2018: Frontiers in Computational Neuroscience
Satoshi Kuroki, Takuya Isomura
Humans have flexible control over cognitive functions depending on the context. Several studies suggest that the prefrontal cortex (PFC) controls this cognitive flexibility, but the detailed underlying mechanisms remain unclear. Recent developments in machine learning techniques allow simple PFC models written as a recurrent neural network to perform various behavioral tasks like humans and animals. Computational modeling allows the estimation of neuronal parameters that are crucial for performing the tasks, which cannot be observed by biologic experiments...
2018: Frontiers in Computational Neuroscience
Ye Yuan, Hong Huo, Tao Fang
As a sophisticated computing unit, the pyramidal neuron requires sufficient metabolic energy to fuel its powerful computational capabilities. However, the majority of previous works focus on nonlinear integration and energy consumption in individual pyramidal neurons but seldom on the effects of metabolic energy on synaptic transmission and dendritic integration. Here, we developed biologically plausible models to simulate the synaptic transmission and dendritic integration of pyramidal neurons, exploring the relations between synaptic transmission and metabolic energy and between dendritic integration and metabolic energy...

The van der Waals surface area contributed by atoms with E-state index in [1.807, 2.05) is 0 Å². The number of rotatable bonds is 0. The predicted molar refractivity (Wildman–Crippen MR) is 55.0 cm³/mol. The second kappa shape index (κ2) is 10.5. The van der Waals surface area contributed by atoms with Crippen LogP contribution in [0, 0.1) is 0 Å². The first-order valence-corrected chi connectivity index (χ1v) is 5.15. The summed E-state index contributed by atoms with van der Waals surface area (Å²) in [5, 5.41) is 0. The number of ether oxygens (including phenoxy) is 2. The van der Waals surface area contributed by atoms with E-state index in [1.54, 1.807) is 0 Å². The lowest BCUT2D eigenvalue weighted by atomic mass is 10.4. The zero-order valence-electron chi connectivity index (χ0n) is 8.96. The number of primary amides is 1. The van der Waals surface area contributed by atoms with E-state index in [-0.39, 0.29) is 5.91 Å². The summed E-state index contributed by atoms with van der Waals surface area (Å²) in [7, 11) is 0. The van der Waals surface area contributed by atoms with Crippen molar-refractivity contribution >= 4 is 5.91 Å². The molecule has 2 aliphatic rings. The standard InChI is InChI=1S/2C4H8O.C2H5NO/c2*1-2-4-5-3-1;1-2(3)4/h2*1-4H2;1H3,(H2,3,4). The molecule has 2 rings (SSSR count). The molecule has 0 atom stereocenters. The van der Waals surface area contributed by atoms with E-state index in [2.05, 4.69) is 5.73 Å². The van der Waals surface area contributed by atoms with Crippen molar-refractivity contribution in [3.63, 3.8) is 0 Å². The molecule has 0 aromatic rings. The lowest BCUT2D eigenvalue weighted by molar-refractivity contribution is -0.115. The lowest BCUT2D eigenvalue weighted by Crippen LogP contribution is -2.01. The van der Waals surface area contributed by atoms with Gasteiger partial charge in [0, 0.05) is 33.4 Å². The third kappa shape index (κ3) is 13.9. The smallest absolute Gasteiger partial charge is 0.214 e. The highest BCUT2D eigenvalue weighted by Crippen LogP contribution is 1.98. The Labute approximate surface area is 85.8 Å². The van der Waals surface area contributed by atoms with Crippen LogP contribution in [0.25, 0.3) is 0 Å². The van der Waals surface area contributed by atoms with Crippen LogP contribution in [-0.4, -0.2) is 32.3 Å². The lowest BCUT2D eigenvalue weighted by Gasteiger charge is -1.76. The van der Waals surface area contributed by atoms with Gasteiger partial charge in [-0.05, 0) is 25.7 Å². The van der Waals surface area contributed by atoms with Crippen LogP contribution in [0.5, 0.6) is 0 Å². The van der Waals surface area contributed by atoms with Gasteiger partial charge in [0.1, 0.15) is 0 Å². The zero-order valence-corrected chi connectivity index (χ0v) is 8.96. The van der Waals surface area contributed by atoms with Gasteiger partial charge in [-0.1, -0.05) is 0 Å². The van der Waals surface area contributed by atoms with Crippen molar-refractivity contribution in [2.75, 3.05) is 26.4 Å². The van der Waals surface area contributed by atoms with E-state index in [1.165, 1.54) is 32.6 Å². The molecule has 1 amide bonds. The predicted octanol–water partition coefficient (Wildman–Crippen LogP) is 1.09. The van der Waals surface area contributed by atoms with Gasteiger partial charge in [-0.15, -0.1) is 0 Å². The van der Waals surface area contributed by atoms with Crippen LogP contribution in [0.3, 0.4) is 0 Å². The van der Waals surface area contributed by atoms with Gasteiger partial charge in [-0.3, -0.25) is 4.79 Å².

2018: Frontiers in Computational Neuroscience
Nitin J Williams, Ian Daly, Slawomir J Nasuto
The dynamic nature of functional brain networks is being increasingly recognized in cognitive neuroscience, and methods to analyse such time-varying networks in EEG/MEG data are required. In this work, we propose a pipeline to characterize time-varying networks in single-subject EEG task-related data and further, evaluate its validity on both simulated and experimental datasets. Pre-processing is done to remove channel-wise and trial-wise differences in activity. Functional networks are estimated from short non-overlapping time windows within each "trial," using a sparse-MVAR (Multi-Variate Auto-Regressive) model...